I really need new curtains.
My bedroom window faces the rising sun, and on mornings like this – you know, the kind of morning everyone all over Ireland prays for, religiously – the sky brightens up around 4:30 a.m. Sometimes earlier.
Oh, the official sunrise from Met Eireann wasn’t until 5:35 a.m. But today, there were clouds in the sky. Big, puffy, white clouds, screaming to the sun “me, me! Blast ME with the light!” and so the sun did. It's rays reflected off the white clouds like the sun off of freshly painted white wall, shining right into my window. I woke up at 4:45. It was daylight. I was not thrilled.
What the heck, I thought, I might as well get up.
I look out the window, down at Lough Currane. If the lake looks dark, it’s calm and the dark green hill is reflected on the surface, so I can tell by it’s light grey color the morning isn’t calm. I open the window, lean out, and feel a slight breeze – but certainly not the winds we’ve been feeling the past two days during Storm Ellen’s yellow wind warning!
What the heck, I thought. I might as well go outside.
So I did.
I walked down to the sea, passing through the village where all the storefronts were dark. It’s such an odd feeling to have daylight, but nothing open. It’s not even 7:00 a.m. yet!
I can smell Ballinskelligs Bay before I get there. The wind is cool, but not cold; it has a stronger whiff of the sea than I usually notice at this point in my walk. I walk to the promenade and look down at the water – a pale blue-green color not often seen on this bay. There is seaweed along the shore – lots and lots of seaweed. The beach is covered in it! THIS is what I smell. Fresh seaweed has been blown in from the two days of Storm Ellen, and uncharacteristically covers the sand. It smells wonderful, just like the ocean in Maryland I played near as a kid. Salt and iodine and a bit of fish…. I know from experience, if this doesn’t wash back into the sea with the tide over the next few days, it won’t smell so nice! Over time the seaweed rots, and smells – less like the sea and more like my trash when it’s time to put it out of the house!
Ballinskelligs Bay view, May 24, 2020, 6:30 a.m.Ballinskelligs Bay view, May 24, 2020, 6:30 a.m.
The sky is blue with more clouds. I can tell it’s going to be a great morning. As I walk the promenade (the tide is in and seaweed too slippery for a beach walk at the moment) I see trash. There’s lots of trash washed up with the seaweed. The world of plastic. After my walk, I pop back home to grab a few bags, and go back to the beach to pick up some trash. I’m no do-gooder; I try to pick up my “3 pieces of plastic” each time, but nothing like Peter here in the village does. He picks up trash for hours some days. Heavy stuff! Today I find water bottles (there’s always water bottles); butter tubs (WHY do people get butter in tubs??); fishing paraphernalia ( there’s a fish farm around Derrynane, about 12 miles away); Styrofoam, plastic buckets, plastic gloves (I fear we’ll see more and more of those), lots and lots of pieces of fishing net…..and dead birds. Two large gannets (their heads almost as large as my shoe) are battered and lifeless on the beach. Those winds must have been terrible. I hate seeing dead wildlife.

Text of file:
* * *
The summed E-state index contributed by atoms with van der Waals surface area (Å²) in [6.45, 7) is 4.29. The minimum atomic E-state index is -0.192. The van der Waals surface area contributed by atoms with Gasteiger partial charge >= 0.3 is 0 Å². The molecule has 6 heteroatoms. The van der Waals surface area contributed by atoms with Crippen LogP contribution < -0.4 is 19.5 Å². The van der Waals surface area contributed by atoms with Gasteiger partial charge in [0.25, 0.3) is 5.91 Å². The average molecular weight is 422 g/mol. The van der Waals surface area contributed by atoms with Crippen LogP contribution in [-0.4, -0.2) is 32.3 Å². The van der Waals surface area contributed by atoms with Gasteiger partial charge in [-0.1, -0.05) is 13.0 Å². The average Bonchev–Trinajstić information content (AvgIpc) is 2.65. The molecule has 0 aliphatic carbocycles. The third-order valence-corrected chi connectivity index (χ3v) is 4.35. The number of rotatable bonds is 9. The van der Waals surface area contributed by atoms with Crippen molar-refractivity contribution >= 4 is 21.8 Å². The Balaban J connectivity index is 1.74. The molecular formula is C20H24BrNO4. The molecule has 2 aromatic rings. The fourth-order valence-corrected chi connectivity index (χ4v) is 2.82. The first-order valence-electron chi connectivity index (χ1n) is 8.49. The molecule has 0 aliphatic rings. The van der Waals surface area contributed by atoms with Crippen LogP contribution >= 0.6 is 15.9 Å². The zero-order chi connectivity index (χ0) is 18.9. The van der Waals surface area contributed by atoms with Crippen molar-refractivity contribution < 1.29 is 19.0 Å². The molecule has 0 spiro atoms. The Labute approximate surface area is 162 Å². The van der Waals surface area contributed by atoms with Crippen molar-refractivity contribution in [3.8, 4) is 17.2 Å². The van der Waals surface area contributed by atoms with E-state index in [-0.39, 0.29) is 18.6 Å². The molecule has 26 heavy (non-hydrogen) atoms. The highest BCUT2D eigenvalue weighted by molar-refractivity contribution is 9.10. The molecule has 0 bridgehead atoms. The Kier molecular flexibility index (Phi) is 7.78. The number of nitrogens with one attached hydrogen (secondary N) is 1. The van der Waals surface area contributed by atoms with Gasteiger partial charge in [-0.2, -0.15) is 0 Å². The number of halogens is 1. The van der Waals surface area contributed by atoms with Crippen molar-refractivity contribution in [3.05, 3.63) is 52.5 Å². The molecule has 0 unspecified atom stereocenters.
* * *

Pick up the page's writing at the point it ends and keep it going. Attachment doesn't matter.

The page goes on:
Washed up after the storm; Waterville beach. Washed up after the storm; Waterville beach.
I chat with a few walkers on the promenade – socially distanced, of course. Pet a few dogs. Give directions to some tourists (yes, tourists: So much for a 5 kilometer travel restriction), and head home for coffee and scones. It’s nice enough to sit out on the deck for my coffee. Life is good in Waterville, today!
Later, it’s still stunning, so head out for a short cycle. Waterville has wonderful cycles, from easy jaunts to the Golf Course beach and back (about 3 miles) to a longer loop around Beenbane (7 miles or so) with views of the lake, to all day cycles up over the mountains to Sneem and back (which we can’t do right now, due to travel restrictions. It’s a very challenging, hilly cycle – and it has stunning views of the mountains. Today my tour is a wimpy 7 miles. It takes me a loooong time. I have this problem with stopping OFTEN and taking photos, the day is so perfect! Photos of the sea, the lake views, the yellow irises blooming around the boggy fields.
We saw lots of people enjoying this day: out walking around the back roads; enjoying the sun in their gardens; walking along the promenade by the sea. It was sad, really. On a sunny, glorious Sunday in May, this village should be packed with visitors ad tourists, swimming, sunning, enjoying a pint in the sun or a glass of wine with a view. We’ve got nothing open but a few take-aways that offer fantastic food on weekends. THIS is what Covid-19 has done to Waterville (and every tourist village in the country). Made it a ghost town on a sunny day.
Stay safe; stay home.
Susan Baughman, Today in Ireland